The main selling point for Amazon's "Subscribe & Save" program is that by signing up for regular delivery of items you need, you'll save money. Amazon promises savings of 5% to 15% for customers who sign up for the program.
However, the question is: 5% to 15% off what? One might reasonably assume that the discount would be based on the price of the item at the time a customer subscribes. But as the New York Times recently pointed out, this is not the case. The program does not lock in prices. The discount is instead based on whatever Amazon happens to be charging when each order is placed.
[CLARIFICATION: Amazon asked us to point out that when signing up, customers must click through a prompt explaining that "Subscribe & Save" prices can change from delivery to delivery. What's more, "We also email customers ten days before every recurring subscription delivery to let them know their order is being filled and we call out the current price of the item and the price from their last delivery, giving them the chance to skip or change the order if they want."]
Amazon is no longer the low-cost champion it once was. The result is that a customer can sign on for "Subscribe & Save" option when it seems like a great deal, only to see prices increase to the point of gouging a few months later. That's assuming the customer even notices prices have changed.
Those who do notice have criticized Amazon for utilizing what seem to be "bait and switch" tactics. “I think they’ve violated the psychological concept of a subscription with their customers in changing prices like this," Jared Wiesel, a partner at Revenue Analytics, told the Times. "When people think of a subscription, they think of locking in a set cadence of receiving a good.”
What Amazon seems to be banking on is that for the sake of convenience consumers will turn off their brains, stop shopping around, and accept whatever Amazon dishes out. This concept is hardly limited to "Subscribe & Save."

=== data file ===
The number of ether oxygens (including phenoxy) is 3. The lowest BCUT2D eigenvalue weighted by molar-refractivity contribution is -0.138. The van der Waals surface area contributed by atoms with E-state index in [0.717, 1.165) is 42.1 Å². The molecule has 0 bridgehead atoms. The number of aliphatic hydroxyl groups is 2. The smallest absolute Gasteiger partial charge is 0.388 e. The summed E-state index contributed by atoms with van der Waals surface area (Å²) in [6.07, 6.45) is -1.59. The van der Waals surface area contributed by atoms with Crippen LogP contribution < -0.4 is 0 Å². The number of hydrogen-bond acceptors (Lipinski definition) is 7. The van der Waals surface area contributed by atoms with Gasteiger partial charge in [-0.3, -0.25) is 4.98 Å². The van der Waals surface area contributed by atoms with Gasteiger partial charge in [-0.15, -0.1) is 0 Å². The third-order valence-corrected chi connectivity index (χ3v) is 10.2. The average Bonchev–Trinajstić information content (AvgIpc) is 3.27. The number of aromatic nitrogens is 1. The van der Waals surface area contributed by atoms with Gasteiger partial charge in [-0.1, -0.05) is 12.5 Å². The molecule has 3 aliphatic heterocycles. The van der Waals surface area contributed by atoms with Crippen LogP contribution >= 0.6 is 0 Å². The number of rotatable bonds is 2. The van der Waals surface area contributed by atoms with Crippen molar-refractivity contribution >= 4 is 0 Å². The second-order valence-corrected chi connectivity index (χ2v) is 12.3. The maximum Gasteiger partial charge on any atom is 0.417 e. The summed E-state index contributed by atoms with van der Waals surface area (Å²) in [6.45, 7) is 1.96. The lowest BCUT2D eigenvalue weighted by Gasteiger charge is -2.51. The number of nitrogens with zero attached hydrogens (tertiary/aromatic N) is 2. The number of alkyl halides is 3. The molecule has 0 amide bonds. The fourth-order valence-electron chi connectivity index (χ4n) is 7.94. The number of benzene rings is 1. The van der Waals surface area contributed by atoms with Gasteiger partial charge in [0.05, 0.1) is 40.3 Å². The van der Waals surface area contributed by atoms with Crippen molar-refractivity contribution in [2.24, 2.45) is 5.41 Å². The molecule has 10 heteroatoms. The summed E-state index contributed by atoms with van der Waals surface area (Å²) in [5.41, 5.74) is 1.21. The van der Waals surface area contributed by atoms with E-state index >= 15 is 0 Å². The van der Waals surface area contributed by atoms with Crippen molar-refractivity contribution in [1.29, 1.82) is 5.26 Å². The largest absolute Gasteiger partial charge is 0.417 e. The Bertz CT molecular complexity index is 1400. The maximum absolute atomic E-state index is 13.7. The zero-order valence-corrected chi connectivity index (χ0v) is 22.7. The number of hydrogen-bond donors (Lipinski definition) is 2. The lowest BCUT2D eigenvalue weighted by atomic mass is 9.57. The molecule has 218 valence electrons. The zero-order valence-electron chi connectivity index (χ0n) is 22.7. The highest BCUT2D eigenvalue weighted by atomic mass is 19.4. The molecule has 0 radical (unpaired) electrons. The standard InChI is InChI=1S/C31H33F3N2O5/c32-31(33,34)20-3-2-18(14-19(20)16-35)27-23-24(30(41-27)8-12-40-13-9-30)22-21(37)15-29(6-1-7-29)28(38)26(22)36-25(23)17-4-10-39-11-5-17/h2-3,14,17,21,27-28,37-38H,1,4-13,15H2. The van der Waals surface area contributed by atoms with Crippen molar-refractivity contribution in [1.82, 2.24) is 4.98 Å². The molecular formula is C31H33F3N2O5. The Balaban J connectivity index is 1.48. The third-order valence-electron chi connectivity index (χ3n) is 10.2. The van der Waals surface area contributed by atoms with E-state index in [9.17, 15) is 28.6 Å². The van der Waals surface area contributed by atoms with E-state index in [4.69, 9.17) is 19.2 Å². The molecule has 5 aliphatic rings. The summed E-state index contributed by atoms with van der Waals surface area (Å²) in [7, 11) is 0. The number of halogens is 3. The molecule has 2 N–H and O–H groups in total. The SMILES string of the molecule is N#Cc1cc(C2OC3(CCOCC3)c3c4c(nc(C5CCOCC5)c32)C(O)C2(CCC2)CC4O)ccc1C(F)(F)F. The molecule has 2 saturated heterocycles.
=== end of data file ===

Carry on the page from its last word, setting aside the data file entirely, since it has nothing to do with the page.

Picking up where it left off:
The Amazon Dash button program, in which customers order branded products like Tide and Gatorade by tapping a button inside their homes, is rife with overpricing. One Fast Company reporter with Dash buttons installed over his house described the service as the "latest symptom of Amazon's slowly spreading disease. The company is no longer designing their products and services with a customer experience that will woo us to be loyal, but for profit maximization now that we're here."
The company's most important service, Amazon Prime, is brilliant (at least from the business point of view) because it not only charges members $99 a year, it all but guarantees they'll spend more money on the site. After all, once you've forked over your subscription fee, you're inclined to want to get your money's worth of the "free" two-day shipping that comes with Prime membership.
The problem is that once you're committed to shopping strictly at Amazon, you stop paying attention to prices. You make purchases in a thoughtless, habitual, one-click manner. You're likely to have no idea if Amazon's prices are competitive or ripoffs. And you probably don't pause to consider if Amazon or any of its services are remotely good values anymore.